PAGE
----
Several failed attempts to redirect a stray away from Parkland Place, a long-term care home in Melfort, in 2017 ended up with a rescue that saved a kitten and has liberated residents.
Patches has had a positive impact since taking up permanent residence on the Memory Care house in the Melfort home three years ago.
Since Patches arrived as a kitten she is well trained on which residents are receptive to her visits and the rooms and surfaces she is not allowed to access in the Memory Care house.
“We had a resident that would have outbursts and fight with other residents,” explained Recreation Therapist Jacquie Sundelin. “When he saw the cat, he would settle down, pet it, and forget what he was upset about.”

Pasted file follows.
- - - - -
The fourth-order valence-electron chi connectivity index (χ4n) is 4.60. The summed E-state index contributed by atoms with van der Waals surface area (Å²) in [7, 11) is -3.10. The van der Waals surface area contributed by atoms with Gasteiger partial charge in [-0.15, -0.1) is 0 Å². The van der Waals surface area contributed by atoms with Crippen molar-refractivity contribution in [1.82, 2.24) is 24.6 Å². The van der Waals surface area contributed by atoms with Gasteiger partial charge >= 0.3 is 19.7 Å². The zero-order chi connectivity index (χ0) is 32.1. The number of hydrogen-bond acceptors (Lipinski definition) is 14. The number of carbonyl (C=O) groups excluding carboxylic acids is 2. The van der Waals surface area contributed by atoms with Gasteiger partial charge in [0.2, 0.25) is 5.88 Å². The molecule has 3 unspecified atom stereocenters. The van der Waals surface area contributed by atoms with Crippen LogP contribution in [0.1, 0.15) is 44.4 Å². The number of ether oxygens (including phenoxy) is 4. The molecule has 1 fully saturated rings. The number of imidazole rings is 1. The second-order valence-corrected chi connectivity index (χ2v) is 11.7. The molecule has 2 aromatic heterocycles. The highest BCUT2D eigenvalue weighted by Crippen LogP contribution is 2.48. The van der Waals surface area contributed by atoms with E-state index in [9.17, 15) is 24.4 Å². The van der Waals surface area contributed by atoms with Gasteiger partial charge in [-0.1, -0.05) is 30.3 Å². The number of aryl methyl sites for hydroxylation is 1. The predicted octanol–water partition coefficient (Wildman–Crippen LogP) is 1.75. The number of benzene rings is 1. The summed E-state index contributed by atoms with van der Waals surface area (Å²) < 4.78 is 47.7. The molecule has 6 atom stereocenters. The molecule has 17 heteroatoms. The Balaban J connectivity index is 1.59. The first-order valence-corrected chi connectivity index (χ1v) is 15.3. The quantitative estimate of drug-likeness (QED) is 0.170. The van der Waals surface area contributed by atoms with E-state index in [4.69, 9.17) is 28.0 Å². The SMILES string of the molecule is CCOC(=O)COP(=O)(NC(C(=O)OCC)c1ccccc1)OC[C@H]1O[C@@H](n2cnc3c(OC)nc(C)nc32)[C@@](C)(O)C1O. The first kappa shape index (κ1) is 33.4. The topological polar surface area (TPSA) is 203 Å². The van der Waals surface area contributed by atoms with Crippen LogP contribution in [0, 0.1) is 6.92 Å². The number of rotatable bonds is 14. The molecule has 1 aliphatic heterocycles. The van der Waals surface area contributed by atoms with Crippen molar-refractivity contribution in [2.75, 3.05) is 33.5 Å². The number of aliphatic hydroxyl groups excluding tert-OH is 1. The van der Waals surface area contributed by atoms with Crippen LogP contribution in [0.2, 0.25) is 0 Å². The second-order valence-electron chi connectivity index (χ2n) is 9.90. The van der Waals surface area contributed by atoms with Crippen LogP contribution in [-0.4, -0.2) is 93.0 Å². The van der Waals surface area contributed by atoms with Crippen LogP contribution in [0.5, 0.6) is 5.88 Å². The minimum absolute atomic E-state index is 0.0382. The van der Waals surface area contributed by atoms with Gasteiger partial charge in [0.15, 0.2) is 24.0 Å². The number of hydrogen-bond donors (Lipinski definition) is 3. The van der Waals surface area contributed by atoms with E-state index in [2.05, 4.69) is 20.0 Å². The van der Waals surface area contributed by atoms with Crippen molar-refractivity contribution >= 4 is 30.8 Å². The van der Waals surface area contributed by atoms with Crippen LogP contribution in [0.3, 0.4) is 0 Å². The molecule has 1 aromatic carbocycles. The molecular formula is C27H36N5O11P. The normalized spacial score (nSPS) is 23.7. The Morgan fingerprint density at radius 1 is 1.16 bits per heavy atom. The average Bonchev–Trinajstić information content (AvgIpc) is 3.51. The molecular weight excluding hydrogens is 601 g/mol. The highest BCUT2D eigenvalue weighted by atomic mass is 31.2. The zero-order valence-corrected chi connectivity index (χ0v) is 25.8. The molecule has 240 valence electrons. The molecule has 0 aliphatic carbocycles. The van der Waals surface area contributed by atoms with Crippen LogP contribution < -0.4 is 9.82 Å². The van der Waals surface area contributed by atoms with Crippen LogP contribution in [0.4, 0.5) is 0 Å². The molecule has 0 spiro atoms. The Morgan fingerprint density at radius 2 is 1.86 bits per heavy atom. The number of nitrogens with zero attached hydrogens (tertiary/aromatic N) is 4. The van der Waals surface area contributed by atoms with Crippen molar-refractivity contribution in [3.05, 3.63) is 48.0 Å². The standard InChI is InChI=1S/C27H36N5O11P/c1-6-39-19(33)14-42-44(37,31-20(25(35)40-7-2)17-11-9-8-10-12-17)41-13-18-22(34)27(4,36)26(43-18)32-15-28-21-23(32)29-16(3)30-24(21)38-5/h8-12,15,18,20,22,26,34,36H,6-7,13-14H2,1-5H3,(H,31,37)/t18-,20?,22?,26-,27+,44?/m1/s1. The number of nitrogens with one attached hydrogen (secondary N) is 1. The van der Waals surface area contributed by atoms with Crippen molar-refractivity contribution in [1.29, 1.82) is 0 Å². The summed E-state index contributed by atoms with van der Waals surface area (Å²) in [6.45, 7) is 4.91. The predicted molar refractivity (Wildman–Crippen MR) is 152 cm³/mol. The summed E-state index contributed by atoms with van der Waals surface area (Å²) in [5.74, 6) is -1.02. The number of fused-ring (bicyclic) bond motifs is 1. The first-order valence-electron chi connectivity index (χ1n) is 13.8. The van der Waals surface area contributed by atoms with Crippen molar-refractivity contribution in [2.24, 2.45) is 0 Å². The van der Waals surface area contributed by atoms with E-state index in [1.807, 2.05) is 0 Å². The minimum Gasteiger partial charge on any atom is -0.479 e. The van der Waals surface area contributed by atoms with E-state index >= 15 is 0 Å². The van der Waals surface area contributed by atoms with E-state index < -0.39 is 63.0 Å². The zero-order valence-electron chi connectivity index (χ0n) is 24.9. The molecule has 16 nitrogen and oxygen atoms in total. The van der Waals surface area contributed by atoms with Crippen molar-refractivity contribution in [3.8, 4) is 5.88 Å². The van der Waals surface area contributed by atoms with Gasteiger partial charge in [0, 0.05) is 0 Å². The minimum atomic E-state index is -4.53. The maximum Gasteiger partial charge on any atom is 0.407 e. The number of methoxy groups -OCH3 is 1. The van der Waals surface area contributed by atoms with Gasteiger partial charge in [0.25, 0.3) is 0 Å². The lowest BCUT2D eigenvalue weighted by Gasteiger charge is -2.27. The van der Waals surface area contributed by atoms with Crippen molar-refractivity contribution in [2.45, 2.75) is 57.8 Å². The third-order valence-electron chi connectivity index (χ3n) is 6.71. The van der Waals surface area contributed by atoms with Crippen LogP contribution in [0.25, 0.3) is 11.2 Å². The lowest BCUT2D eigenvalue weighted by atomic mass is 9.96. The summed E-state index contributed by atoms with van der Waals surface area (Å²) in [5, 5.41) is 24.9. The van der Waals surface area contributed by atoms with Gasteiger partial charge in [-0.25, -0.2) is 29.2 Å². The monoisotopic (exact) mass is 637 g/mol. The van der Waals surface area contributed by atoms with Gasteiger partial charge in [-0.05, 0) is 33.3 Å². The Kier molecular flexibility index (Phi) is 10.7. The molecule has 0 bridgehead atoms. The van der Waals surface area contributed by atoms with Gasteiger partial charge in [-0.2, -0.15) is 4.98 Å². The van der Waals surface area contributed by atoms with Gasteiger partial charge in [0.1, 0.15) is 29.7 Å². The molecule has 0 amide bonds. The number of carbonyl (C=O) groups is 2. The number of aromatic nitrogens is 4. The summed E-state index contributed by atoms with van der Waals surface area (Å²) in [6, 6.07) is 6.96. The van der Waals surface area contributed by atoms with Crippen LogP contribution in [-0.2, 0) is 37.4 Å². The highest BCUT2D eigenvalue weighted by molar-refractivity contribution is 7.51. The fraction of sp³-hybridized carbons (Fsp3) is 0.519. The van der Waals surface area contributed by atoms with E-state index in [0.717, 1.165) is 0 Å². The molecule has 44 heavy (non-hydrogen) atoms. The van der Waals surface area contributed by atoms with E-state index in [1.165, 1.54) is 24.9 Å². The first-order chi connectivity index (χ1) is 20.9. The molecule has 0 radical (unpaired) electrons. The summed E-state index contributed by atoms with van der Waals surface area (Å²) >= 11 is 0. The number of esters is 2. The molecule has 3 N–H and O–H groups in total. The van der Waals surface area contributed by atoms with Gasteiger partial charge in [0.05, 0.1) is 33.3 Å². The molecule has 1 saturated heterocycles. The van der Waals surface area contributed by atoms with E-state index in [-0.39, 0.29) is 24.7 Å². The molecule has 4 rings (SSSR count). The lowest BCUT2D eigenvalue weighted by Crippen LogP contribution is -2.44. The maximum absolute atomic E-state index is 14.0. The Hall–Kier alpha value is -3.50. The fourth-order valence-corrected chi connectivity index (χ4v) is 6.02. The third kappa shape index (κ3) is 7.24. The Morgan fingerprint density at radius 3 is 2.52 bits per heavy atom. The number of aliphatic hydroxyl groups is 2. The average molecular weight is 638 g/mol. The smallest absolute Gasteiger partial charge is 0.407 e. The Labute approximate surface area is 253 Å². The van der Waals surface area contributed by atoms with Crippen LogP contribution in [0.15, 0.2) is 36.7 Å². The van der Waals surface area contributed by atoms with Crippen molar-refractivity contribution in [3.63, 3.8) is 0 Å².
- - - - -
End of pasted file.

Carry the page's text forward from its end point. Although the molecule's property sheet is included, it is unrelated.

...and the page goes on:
Being in Patches’ company has decreased the administration of behavioural management medications and increased conversations among residents. Though not part of a formal pet therapy program, through physical contact with Patches, regular visits from a therapy dog, and hosting an annual petting zoo, residents are benefitting from emotional support that is calming, decreasing agitation and depression, minimizing boredom, and adding purpose to their days.
With animal care and advice provided by a local vet and the ongoing support of their Resident and Family Council, pets and animals will be an integral part of daily living at Parkland Place for years to come.